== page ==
When I finally found the perfect way in and knew that this was the right move for me to make for this novel, I felt free, alive.

I felt like I was coming out again.

Sometimes, it’s hard to keep everything so close to the chest. It doesn’t allow anybody room to experience anything with you, nor does it allow yourself to fully experience life.

It took me a long time to realize that. What I wrote in The Power of Fear was difficult for me to write because of all of my fears, the same fears that prevent me from being able to adequately describe my book to my best friend’s father. And the result of these fears seems to effect not only me, but the people around me — which is something that reverberates quietly throughout my novel.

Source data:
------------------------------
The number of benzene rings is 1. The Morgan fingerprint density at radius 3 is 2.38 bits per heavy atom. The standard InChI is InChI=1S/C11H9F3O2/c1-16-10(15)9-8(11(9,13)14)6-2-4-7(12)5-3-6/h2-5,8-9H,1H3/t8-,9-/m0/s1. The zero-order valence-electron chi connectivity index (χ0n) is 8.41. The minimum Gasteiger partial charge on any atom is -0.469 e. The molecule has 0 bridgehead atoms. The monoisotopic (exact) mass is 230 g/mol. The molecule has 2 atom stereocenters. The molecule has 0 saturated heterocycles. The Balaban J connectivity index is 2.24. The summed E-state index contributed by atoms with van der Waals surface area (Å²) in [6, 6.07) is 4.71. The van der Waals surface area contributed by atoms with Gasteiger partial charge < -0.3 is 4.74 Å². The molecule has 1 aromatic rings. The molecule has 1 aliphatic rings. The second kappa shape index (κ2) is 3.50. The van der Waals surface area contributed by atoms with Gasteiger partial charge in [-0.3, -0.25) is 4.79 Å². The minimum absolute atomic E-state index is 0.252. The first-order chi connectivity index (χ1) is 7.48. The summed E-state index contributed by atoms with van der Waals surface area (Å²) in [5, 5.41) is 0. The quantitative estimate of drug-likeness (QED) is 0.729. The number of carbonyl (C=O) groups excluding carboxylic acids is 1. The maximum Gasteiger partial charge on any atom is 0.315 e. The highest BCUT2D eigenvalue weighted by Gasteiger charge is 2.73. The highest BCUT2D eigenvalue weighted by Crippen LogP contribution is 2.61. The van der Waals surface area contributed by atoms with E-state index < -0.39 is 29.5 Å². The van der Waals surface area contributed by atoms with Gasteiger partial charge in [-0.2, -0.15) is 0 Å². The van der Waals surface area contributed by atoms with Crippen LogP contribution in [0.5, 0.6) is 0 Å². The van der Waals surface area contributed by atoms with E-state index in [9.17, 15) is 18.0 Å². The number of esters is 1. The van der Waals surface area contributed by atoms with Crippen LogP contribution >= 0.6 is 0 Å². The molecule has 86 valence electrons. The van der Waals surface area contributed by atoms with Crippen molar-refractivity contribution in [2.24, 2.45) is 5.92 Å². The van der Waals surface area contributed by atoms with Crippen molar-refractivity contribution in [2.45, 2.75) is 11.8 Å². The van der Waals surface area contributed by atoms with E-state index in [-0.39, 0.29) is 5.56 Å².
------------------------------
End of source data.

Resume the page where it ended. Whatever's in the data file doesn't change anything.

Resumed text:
Last week, I was chatting with another one of my best friends, Jenna, and the topic of the blog, “The Power of Fear,” came up. It was difficult to discuss with her because I knew that she seemed genuinely hurt by how much I hurt. I tried to make a joke out of it; it’s hard because I was hurting for so long, I was keeping everything too close to the chest, and I never truly let anybody in, not for a long time.

Jenna:  I have to be honest (though this may sound a little self-focused, but hopefully not), I love reading your blogs and hate reading your blogs for the same reason: I feel like I’m re-meeting my best friend and learning all these things that I never had any inkling of.
Me: Well, nobody can know every little thing about a person. especially when said person is a writer. The best stuff is kept close to the chest